2020_010_A
Support the Café
Search our site

A call to peace and prayer in Ukraine

A call to peace and prayer in Ukraine

A call to peace and prayer for Ukraine

From the heads of The Anglican Church of Canada, The Episcopal Church, The Evangelical Lutheran Church in America and The Evangelical Lutheran Church in Canada


Ash Wednesday 2014

We have watched with dismay, along with the rest of the world, as tensions rise and peace is jeopardized in Ukraine. Recent dangerous developments in the Crimean region of the country put the lives of many innocent people at risk, and threaten peace and security far beyond that region of the world.

As Christians in the western tradition, Anglicans/Episcopalians and Lutherans today enter the season of Lent, a time of repentance. In the Ash Wednesday liturgy we repent of “our blindness to human need and suffering, and our indifference to injustice and cruelty.” We cannot remain indifferent in the face of the injustice befalling the people of Ukraine, nor toward the potential suffering and cruelty further military intervention might bring.

In the name of the churches we serve, we join our voices in solidarity with those of the All-Ukrainian Council of Churches in pleading for an end to military aggression in that land. We call on all of those involved—whether governments, movements, or individuals—to repent of aggression and violence, and turn instead to the way of peace through dialogue.

We also call upon the faithful people of our churches to pray throughout the season of Lent for wisdom, peace, and justice to prevail in Ukraine.

Bishop Elizabeth Eaton

Presiding Bishop

Evangelical Lutheran Church in America

The Most Rev. Fred Hiltz

Primate

Anglican Church of Canada

The Most Rev. Katharine Jefferts Schori

Presiding Bishop and Primate

The Episcopal Church

Bishop Susan Johnson

National Bishop

Evangelical Lutheran Church in Canada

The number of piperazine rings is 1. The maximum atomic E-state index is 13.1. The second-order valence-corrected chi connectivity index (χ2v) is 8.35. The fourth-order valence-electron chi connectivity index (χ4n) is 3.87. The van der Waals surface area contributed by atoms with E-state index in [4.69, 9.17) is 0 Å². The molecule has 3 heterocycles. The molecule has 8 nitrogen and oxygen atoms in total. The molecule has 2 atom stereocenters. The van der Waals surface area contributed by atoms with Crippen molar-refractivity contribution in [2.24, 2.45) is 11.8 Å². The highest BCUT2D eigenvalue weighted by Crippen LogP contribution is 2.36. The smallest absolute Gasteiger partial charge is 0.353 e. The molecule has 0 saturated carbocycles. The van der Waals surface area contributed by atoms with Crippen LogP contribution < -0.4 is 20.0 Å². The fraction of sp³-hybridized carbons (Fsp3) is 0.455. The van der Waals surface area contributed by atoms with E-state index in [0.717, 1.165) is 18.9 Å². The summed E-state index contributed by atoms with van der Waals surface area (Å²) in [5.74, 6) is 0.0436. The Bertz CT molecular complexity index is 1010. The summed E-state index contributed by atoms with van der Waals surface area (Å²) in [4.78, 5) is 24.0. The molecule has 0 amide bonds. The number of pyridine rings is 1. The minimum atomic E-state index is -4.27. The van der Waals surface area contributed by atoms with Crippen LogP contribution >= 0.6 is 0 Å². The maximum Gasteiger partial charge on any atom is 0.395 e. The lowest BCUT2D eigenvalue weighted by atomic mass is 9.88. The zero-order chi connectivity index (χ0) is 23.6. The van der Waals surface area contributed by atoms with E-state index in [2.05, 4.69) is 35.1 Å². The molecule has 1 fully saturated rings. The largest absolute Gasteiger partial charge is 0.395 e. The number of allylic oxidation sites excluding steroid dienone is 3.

0 0 vote
Article Rating
Facebooktwitterpinterestlinkedinmail

Café Comments?

Our comment policy requires that you use your real first and last names and provide an email address (your email will not be published). Comments that use non-PG rated language, include personal attacks, that are not provable as fact or that we deem in any way to be counter to our mission of fostering respectful dialogue will not be posted.

1 Comment
Newest
Oldest Most Voted
Inline Feedbacks
View all comments
Gregory Orloff

Дякую. Dyakuyu. Thank you.

Facebooktwitterrss
Support the Café
Past Posts

The Episcopal Café seeks to be an independent voice, reporting and reflecting on the Episcopal Church and the Anglican tradition.  The Café is not a platform of advocacy, but it does aim to tell the story of the church from the perspective of Progressive Christianity.  Our collective sympathy, as the Café, lies with the project of widening the circle of inclusion within the church and empowering all the baptized for the role to which they have been called as followers of Christ.

The opinions expressed at the Café are those of individual contributors, and, unless otherwise noted, should not be interpreted as official statements of a parish, diocese or other organization. The art and articles that appear here remain the property of their creators.

All Content  © 2017 Episcopal Café